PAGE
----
Bagram is the new Guantánamo Bay

June 24, 2009

Image of barbed wire at the Bagram Airbase

BBC revelations confirm abuses in Bagram Air Force Base; Reprieve calls on the Government to take action confirming the two Pakistanis who the British helped render there from Iraq.

In an investigation into the US detention facility at Bagram Air Force Base in Afghanistan, the BBC revealed systematic evidence of abuse. Prisoners were routinely beaten, subjected to music torture, and shackled in stress positions for long periods. The BBC interviewed 27 former prisoners, held there between 2002 and 2008, none of whom was ever charged with a crime.

“The legal black hole in Bagram underlines the British government’s moral black hole when it comes to rendering two Pakistani prisoners there in 2004,” said Clive Stafford Smith, Director of Reprieve. “These men were in British custody in Iraq, were turned over to the US, and have now been held for five years without any respect for their legal rights.”

On February 26, 2009, Defence Secretary John Hutton announced to the Commons that Britain had handed two anonymous Pakistani men over to the US, and they had subsequently been rendered to Afghanistan, where they were still being held. “We have been assured that are held in a humane, safe and secure environment, meeting international standards consistent with cultural and religious norms,” Mr Hutton said at the time.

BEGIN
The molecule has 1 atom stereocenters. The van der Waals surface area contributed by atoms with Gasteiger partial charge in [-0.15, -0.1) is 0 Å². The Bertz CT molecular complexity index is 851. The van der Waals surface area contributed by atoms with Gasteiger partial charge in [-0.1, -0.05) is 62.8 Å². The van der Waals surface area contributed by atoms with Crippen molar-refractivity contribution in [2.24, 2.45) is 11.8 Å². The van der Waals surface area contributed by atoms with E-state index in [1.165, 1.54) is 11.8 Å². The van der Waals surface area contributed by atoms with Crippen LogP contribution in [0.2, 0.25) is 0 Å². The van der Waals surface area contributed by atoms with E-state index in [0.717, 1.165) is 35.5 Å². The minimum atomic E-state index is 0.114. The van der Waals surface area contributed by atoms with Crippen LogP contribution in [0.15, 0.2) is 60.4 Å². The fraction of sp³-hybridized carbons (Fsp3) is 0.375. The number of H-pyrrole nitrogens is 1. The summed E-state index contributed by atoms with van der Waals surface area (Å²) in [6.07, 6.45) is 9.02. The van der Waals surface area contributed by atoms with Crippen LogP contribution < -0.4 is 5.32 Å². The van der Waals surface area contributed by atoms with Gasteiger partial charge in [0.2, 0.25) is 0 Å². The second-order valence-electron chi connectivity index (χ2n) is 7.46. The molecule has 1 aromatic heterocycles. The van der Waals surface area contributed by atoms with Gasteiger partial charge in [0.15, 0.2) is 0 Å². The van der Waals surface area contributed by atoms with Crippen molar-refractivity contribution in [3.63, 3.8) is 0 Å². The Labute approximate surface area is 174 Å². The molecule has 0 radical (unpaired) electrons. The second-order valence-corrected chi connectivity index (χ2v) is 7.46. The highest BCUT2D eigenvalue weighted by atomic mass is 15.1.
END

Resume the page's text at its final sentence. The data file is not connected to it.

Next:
“As we have said all along, beating people and holding them incommunicado is not humane, safe and secure,” said Mr. Stafford Smith. “Britain has a moral duty to identify these men, so that we can reunite them with their legal rights, yet Mr Hutton refuses to do this.”

No prisoner in Bagram has been allowed to see a lawyer, or challenge his detention. According to the BBC, the US justice department argues that because Afghanistan is an active combat zone it is not possible to conduct rigorous inquiries into individual cases and that it would divert precious military resources at a crucial time.

“These men were never in Afghanistan until the UK and the US took them there,” said Mr Stafford Smith. “It is the height of hypocrisy to take someone to Bagram and then claim that it is too dangerous to let them see a lawyer.  Even Guantánamo Bay is better than this.”


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Notes for Editors:

Reprieve, a legal action charity, uses the law to enforce the human rights of prisoners, from death row to Guantánamo Bay. Reprieve investigates, litigates and educates, working on the frontline, to provide legal support to prisoners unable to pay for it themselves. Reprieve promotes the rule of law around the world, securing each person’s right to a fair trial and saving lives.  Clive Stafford Smith is the founder of Reprieve and has spent 25 years working on behalf of people facing the death penalty in the USA.

Reprieve’s current casework involves representing 33 prisoners in the US prison at Guantánamo Bay, working on behalf of prisoners facing the death penalty, and conducting ongoing investigations into the rendition and the secret detention of ‘ghost prisoners’ in the so-called ‘war on terror.’

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